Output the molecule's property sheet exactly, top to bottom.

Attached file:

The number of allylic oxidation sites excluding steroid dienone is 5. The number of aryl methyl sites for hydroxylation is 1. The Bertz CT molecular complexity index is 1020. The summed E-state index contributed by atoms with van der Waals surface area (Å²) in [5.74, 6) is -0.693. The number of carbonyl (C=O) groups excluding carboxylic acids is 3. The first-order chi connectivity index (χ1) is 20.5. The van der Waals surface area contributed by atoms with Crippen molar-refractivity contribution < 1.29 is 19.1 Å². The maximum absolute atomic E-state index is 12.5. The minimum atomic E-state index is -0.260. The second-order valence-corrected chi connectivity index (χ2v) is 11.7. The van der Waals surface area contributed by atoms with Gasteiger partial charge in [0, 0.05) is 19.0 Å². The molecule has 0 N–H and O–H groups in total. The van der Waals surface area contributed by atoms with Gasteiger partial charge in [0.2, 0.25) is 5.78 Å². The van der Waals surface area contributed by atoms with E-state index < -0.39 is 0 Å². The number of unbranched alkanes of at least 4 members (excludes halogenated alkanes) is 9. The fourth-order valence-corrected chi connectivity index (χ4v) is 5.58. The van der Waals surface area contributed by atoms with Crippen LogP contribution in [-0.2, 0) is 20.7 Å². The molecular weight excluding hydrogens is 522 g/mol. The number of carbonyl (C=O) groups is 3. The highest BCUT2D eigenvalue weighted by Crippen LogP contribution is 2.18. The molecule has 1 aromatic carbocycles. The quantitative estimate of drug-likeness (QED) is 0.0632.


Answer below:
The number of allylic oxidation sites excluding steroid dienone is 5. The number of aryl methyl sites for hydroxylation is 1. The Bertz CT molecular complexity index is 1020. The summed E-state index contributed by atoms with van der Waals surface area (Å²) in [5.74, 6) is -0.693. The number of carbonyl (C=O) groups excluding carboxylic acids is 3. The first-order chi connectivity index (χ1) is 20.5. The van der Waals surface area contributed by atoms with Crippen molar-refractivity contribution < 1.29 is 19.1 Å². The maximum absolute atomic E-state index is 12.5. The minimum atomic E-state index is -0.260. The second-order valence-corrected chi connectivity index (χ2v) is 11.7. The van der Waals surface area contributed by atoms with Gasteiger partial charge in [0, 0.05) is 19.0 Å². The molecule has 0 N–H and O–H groups in total. The van der Waals surface area contributed by atoms with Gasteiger partial charge in [0.2, 0.25) is 5.78 Å². The van der Waals surface area contributed by atoms with E-state index < -0.39 is 0 Å². The number of unbranched alkanes of at least 4 members (excludes halogenated alkanes) is 9. The fourth-order valence-corrected chi connectivity index (χ4v) is 5.58. The van der Waals surface area contributed by atoms with Crippen LogP contribution in [-0.2, 0) is 20.7 Å². The molecular weight excluding hydrogens is 522 g/mol. The number of carbonyl (C=O) groups is 3. The highest BCUT2D eigenvalue weighted by Crippen LogP contribution is 2.18. The molecule has 1 aromatic carbocycles. The quantitative estimate of drug-likeness (QED) is 0.0632.